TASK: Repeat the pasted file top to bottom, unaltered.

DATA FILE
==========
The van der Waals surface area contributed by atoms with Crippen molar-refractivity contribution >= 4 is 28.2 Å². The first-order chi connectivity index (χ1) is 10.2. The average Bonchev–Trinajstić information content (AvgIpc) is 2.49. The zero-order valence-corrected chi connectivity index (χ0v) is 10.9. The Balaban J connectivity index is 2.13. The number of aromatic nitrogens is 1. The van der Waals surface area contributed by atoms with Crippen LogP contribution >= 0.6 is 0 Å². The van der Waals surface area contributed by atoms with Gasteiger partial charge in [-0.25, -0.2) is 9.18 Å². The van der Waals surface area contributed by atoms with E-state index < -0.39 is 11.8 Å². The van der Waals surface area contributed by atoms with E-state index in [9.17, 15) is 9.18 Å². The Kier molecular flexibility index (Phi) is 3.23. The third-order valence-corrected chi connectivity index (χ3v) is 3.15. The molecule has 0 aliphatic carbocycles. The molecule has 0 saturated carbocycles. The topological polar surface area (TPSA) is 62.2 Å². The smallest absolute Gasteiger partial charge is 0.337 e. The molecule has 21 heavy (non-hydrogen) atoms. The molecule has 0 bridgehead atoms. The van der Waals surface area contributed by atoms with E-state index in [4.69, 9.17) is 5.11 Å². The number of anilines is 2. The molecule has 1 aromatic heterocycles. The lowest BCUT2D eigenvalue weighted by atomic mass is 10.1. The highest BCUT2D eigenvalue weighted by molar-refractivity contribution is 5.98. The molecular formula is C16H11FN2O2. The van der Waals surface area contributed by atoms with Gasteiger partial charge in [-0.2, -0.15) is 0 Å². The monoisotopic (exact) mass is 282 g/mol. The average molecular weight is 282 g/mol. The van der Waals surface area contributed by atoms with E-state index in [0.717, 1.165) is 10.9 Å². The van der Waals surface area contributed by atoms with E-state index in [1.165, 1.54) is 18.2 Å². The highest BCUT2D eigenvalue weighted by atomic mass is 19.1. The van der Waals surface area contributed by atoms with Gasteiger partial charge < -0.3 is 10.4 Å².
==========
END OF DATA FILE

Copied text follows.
The van der Waals surface area contributed by atoms with Crippen molar-refractivity contribution >= 4 is 28.2 Å². The first-order chi connectivity index (χ1) is 10.2. The average Bonchev–Trinajstić information content (AvgIpc) is 2.49. The zero-order valence-corrected chi connectivity index (χ0v) is 10.9. The Balaban J connectivity index is 2.13. The number of aromatic nitrogens is 1. The van der Waals surface area contributed by atoms with Crippen LogP contribution >= 0.6 is 0 Å². The van der Waals surface area contributed by atoms with Gasteiger partial charge in [-0.25, -0.2) is 9.18 Å². The van der Waals surface area contributed by atoms with E-state index < -0.39 is 11.8 Å². The van der Waals surface area contributed by atoms with E-state index in [9.17, 15) is 9.18 Å². The Kier molecular flexibility index (Phi) is 3.23. The third-order valence-corrected chi connectivity index (χ3v) is 3.15. The molecule has 0 aliphatic carbocycles. The molecule has 0 saturated carbocycles. The topological polar surface area (TPSA) is 62.2 Å². The smallest absolute Gasteiger partial charge is 0.337 e. The molecule has 21 heavy (non-hydrogen) atoms. The molecule has 0 bridgehead atoms. The van der Waals surface area contributed by atoms with E-state index in [4.69, 9.17) is 5.11 Å². The number of anilines is 2. The molecule has 1 aromatic heterocycles. The lowest BCUT2D eigenvalue weighted by atomic mass is 10.1. The highest BCUT2D eigenvalue weighted by molar-refractivity contribution is 5.98. The molecular formula is C16H11FN2O2. The van der Waals surface area contributed by atoms with Gasteiger partial charge in [-0.2, -0.15) is 0 Å². The monoisotopic (exact) mass is 282 g/mol. The average molecular weight is 282 g/mol. The van der Waals surface area contributed by atoms with E-state index in [0.717, 1.165) is 10.9 Å². The van der Waals surface area contributed by atoms with E-state index in [1.165, 1.54) is 18.2 Å². The highest BCUT2D eigenvalue weighted by atomic mass is 19.1. The van der Waals surface area contributed by atoms with Gasteiger partial charge < -0.3 is 10.4 Å².